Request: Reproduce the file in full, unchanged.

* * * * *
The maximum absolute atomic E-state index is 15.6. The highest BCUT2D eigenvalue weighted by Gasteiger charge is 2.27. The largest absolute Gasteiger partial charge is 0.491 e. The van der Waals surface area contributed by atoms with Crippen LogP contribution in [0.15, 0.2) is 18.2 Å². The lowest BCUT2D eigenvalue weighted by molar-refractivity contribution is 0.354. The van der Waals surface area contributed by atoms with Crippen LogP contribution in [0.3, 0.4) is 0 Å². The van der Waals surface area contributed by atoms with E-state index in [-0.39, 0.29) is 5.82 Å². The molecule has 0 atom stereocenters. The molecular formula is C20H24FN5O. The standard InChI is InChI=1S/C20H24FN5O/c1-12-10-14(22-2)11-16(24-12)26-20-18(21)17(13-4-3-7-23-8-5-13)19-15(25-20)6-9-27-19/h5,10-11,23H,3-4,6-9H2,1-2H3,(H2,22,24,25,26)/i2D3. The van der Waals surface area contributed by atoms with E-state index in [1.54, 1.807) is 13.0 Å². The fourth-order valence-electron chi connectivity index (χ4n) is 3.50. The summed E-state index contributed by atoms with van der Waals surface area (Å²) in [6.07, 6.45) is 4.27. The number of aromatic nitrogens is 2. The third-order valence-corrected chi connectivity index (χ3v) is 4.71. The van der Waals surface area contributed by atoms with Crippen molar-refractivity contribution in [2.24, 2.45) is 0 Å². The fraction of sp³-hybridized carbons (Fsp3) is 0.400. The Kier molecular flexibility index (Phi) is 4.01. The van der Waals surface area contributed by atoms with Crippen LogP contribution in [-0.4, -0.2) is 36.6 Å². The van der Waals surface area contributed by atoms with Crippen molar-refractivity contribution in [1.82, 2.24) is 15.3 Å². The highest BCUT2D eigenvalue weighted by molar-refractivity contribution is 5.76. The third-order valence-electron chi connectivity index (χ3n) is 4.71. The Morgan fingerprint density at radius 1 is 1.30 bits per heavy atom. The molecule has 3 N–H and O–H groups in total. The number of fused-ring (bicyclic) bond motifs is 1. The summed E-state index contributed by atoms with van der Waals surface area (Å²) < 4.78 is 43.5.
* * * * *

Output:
The maximum absolute atomic E-state index is 15.6. The highest BCUT2D eigenvalue weighted by Gasteiger charge is 2.27. The largest absolute Gasteiger partial charge is 0.491 e. The van der Waals surface area contributed by atoms with Crippen LogP contribution in [0.15, 0.2) is 18.2 Å². The lowest BCUT2D eigenvalue weighted by molar-refractivity contribution is 0.354. The van der Waals surface area contributed by atoms with Crippen LogP contribution in [0.3, 0.4) is 0 Å². The van der Waals surface area contributed by atoms with E-state index in [-0.39, 0.29) is 5.82 Å². The molecule has 0 atom stereocenters. The molecular formula is C20H24FN5O. The standard InChI is InChI=1S/C20H24FN5O/c1-12-10-14(22-2)11-16(24-12)26-20-18(21)17(13-4-3-7-23-8-5-13)19-15(25-20)6-9-27-19/h5,10-11,23H,3-4,6-9H2,1-2H3,(H2,22,24,25,26)/i2D3. The van der Waals surface area contributed by atoms with E-state index in [1.54, 1.807) is 13.0 Å². The fourth-order valence-electron chi connectivity index (χ4n) is 3.50. The summed E-state index contributed by atoms with van der Waals surface area (Å²) in [6.07, 6.45) is 4.27. The number of aromatic nitrogens is 2. The third-order valence-corrected chi connectivity index (χ3v) is 4.71. The van der Waals surface area contributed by atoms with Crippen molar-refractivity contribution in [2.24, 2.45) is 0 Å². The fraction of sp³-hybridized carbons (Fsp3) is 0.400. The Kier molecular flexibility index (Phi) is 4.01. The van der Waals surface area contributed by atoms with Crippen LogP contribution in [-0.4, -0.2) is 36.6 Å². The van der Waals surface area contributed by atoms with Crippen molar-refractivity contribution in [1.82, 2.24) is 15.3 Å². The highest BCUT2D eigenvalue weighted by molar-refractivity contribution is 5.76. The third-order valence-electron chi connectivity index (χ3n) is 4.71. The Morgan fingerprint density at radius 1 is 1.30 bits per heavy atom. The molecule has 3 N–H and O–H groups in total. The number of fused-ring (bicyclic) bond motifs is 1. The summed E-state index contributed by atoms with van der Waals surface area (Å²) < 4.78 is 43.5.